In fact, the airport and the rabbit belong together like the apple spritzer and the wasp, Hans von Trotha is certain. The end is near. Soon the sky over the north of Berlin will fall silent. But one problem has to be solved: the rabbits. Yes, they do exist – small, fluffy, and drunk with kerosene. Hans von Trotha worries about her future.
Unfortunately, I can no longer find this one boarding pass. It was a flight from Berlin to London. Entry, that really was there, printed in black and white: BER Airport. The card was then replaced by a boarding pass with the familiar TXL, Tegel, instead of the BER because the opening of the new airport had been postponed at short notice.
Happy rabbits on the airport lawn
There are a lot of these trivialities around Tegel and Schönefeld. The thought of the BER boarding pass, which never reached the airport for which it was issued, brought me back to a plan from back then, which had to be done because the airport relocation was temporarily, then longer, and finally canceled. Thereupon someone said that the airport area was populated by a huge rabbit population, which was characterized by the fact that it was probably particularly happy, namely due to the persistent noise level, although pitch-deaf, but high from the constant sniffing of untaxed kerosene, with which the airport meadows were lavishly blown up. In fact, the airport and the rabbit belong together like the apple spritzer and the wasp, and not just in Tegel. In Stuttgart, for example, a plane from Tenerife landed in June 2019, 14 hours late because it caught a rabbit on the runway shortly before the night flight ban, which then had to be cleaned according to regulations, which is why the pilot and his passengers avoided Hanover. To prevent this, airports operate what is known as “animal collision management” or if you have a pet rabbit you can buy the best rabbit hutch, which also involves animal welfare.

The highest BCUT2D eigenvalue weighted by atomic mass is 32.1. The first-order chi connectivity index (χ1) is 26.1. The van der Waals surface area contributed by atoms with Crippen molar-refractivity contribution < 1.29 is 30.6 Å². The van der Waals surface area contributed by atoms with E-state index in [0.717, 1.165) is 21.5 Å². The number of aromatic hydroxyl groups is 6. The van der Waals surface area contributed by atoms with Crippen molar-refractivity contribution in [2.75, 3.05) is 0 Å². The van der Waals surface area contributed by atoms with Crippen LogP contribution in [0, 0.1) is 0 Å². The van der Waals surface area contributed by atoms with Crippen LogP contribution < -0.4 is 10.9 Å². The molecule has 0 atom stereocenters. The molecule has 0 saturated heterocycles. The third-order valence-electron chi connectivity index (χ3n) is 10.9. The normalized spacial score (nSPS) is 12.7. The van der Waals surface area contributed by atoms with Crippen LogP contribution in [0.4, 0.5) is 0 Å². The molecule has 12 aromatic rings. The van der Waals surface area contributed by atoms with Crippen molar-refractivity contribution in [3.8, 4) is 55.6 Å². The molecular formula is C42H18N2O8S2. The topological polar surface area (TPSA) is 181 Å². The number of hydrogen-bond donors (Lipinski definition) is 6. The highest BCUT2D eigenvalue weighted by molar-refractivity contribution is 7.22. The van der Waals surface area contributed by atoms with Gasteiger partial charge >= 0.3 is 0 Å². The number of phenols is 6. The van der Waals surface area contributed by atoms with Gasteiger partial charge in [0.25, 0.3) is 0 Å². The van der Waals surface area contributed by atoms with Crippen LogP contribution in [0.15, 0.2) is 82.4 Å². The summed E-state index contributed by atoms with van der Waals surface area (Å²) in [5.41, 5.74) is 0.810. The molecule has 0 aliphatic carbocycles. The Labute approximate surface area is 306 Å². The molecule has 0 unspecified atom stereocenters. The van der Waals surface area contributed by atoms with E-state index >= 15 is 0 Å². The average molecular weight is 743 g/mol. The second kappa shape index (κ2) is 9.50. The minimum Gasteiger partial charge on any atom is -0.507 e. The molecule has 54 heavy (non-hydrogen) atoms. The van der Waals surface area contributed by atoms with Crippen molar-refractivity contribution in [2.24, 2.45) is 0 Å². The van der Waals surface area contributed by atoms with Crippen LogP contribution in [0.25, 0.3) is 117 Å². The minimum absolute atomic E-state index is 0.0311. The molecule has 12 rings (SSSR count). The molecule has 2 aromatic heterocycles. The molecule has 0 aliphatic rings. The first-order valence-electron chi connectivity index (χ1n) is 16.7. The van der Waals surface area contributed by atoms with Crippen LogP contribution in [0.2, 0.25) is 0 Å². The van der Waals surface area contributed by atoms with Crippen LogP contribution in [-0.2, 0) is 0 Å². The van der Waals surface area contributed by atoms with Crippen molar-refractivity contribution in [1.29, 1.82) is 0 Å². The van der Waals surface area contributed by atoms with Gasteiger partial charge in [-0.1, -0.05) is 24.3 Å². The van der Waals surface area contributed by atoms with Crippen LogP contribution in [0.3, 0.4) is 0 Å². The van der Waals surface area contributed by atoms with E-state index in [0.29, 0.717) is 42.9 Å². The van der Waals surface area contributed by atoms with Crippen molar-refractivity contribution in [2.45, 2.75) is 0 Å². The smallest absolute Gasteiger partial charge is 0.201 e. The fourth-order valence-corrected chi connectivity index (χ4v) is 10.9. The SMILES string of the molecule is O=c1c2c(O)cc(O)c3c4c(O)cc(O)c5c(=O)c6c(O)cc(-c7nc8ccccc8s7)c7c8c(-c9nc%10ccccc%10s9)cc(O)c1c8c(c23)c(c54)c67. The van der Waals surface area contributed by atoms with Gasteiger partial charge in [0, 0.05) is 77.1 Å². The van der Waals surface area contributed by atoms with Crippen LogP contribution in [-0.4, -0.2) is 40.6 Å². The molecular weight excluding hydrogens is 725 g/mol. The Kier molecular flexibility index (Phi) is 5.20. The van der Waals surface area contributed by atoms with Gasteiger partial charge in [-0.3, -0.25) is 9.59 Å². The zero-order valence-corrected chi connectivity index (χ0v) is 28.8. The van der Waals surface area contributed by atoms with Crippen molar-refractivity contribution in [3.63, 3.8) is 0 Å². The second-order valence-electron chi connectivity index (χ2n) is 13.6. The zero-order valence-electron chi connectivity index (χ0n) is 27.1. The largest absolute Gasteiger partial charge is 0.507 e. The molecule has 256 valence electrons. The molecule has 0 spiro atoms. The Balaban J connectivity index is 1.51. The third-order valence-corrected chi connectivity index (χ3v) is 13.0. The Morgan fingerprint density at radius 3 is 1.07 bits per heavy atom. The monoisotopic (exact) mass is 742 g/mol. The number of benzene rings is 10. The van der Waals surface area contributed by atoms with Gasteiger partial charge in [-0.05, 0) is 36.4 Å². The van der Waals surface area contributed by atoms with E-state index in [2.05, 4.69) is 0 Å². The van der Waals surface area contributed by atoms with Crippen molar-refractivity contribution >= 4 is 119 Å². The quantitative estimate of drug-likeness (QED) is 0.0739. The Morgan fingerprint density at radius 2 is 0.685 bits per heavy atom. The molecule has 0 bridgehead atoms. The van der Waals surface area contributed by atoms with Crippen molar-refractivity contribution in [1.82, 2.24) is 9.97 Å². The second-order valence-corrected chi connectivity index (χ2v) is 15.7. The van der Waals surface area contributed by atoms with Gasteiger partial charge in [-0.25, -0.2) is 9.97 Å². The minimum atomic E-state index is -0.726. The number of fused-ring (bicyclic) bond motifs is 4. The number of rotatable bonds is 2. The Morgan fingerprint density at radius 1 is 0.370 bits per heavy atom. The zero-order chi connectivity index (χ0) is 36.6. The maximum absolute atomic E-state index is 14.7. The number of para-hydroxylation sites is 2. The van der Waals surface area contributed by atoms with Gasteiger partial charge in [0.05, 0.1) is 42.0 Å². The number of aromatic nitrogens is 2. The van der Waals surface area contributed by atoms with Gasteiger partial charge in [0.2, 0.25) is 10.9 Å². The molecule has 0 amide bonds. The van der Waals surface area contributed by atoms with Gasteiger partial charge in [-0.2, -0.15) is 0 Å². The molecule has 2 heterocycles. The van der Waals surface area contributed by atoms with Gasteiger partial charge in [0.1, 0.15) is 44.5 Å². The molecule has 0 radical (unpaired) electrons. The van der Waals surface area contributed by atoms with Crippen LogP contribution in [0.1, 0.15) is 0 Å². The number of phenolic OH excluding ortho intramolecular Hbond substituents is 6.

Bunny life after the airport
When we think about Tegel to the end, the animal welfare question arises again: The absence of aircraft noise should not cause the happy rabbits from Tegel any sleepless nights, whether they are actually deaf or we are just imagining it. When we think about Tegel to the end, the animal welfare question arises again: The absence of aircraft noise should not cause the happy rabbits from Tegel any sleepless nights, whether they are actually deaf or we are just imagining it. And be it to remind ourselves of the impact that flying around has on the environment? Last but not least: Perhaps we should pay more attention to the trivialities a lot more often, not only in Schönefeld and Tegel, the surprising, sometimes even absurd details in the slipstream of the big reports – there is always a lot going on, believe me.